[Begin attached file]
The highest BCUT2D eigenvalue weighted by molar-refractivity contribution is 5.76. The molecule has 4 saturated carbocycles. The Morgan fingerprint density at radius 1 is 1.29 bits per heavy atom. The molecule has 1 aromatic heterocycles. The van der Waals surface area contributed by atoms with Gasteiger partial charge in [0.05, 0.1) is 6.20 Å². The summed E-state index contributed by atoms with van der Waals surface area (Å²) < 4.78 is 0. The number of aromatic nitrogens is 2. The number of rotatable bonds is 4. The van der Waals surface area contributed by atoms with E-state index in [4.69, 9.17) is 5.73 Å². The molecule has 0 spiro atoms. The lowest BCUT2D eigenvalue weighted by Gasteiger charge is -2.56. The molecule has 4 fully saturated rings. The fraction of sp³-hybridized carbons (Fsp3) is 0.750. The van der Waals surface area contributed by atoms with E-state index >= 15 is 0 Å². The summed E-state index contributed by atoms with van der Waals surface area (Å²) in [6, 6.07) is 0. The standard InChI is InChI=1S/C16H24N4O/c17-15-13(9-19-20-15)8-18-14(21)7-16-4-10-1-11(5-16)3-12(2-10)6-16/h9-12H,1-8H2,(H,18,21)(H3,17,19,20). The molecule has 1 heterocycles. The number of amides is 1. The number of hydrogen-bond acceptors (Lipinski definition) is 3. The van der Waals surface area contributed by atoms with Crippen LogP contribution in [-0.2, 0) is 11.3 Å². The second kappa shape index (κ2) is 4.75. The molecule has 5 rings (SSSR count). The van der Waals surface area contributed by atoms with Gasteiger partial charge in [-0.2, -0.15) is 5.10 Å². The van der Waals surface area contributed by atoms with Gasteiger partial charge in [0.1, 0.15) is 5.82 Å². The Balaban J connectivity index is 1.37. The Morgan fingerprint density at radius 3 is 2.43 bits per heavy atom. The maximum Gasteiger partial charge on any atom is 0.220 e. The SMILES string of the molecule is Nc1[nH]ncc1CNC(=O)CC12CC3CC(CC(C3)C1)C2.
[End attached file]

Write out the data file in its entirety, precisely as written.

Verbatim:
The highest BCUT2D eigenvalue weighted by molar-refractivity contribution is 5.76. The molecule has 4 saturated carbocycles. The Morgan fingerprint density at radius 1 is 1.29 bits per heavy atom. The molecule has 1 aromatic heterocycles. The van der Waals surface area contributed by atoms with Gasteiger partial charge in [0.05, 0.1) is 6.20 Å². The summed E-state index contributed by atoms with van der Waals surface area (Å²) < 4.78 is 0. The number of aromatic nitrogens is 2. The number of rotatable bonds is 4. The van der Waals surface area contributed by atoms with E-state index in [4.69, 9.17) is 5.73 Å². The molecule has 0 spiro atoms. The lowest BCUT2D eigenvalue weighted by Gasteiger charge is -2.56. The molecule has 4 fully saturated rings. The fraction of sp³-hybridized carbons (Fsp3) is 0.750. The van der Waals surface area contributed by atoms with E-state index >= 15 is 0 Å². The summed E-state index contributed by atoms with van der Waals surface area (Å²) in [6, 6.07) is 0. The standard InChI is InChI=1S/C16H24N4O/c17-15-13(9-19-20-15)8-18-14(21)7-16-4-10-1-11(5-16)3-12(2-10)6-16/h9-12H,1-8H2,(H,18,21)(H3,17,19,20). The molecule has 1 heterocycles. The number of amides is 1. The number of hydrogen-bond acceptors (Lipinski definition) is 3. The van der Waals surface area contributed by atoms with Crippen LogP contribution in [-0.2, 0) is 11.3 Å². The second kappa shape index (κ2) is 4.75. The molecule has 5 rings (SSSR count). The van der Waals surface area contributed by atoms with Gasteiger partial charge in [-0.2, -0.15) is 5.10 Å². The van der Waals surface area contributed by atoms with Gasteiger partial charge in [0.1, 0.15) is 5.82 Å². The Balaban J connectivity index is 1.37. The Morgan fingerprint density at radius 3 is 2.43 bits per heavy atom. The maximum Gasteiger partial charge on any atom is 0.220 e. The SMILES string of the molecule is Nc1[nH]ncc1CNC(=O)CC12CC3CC(CC(C3)C1)C2.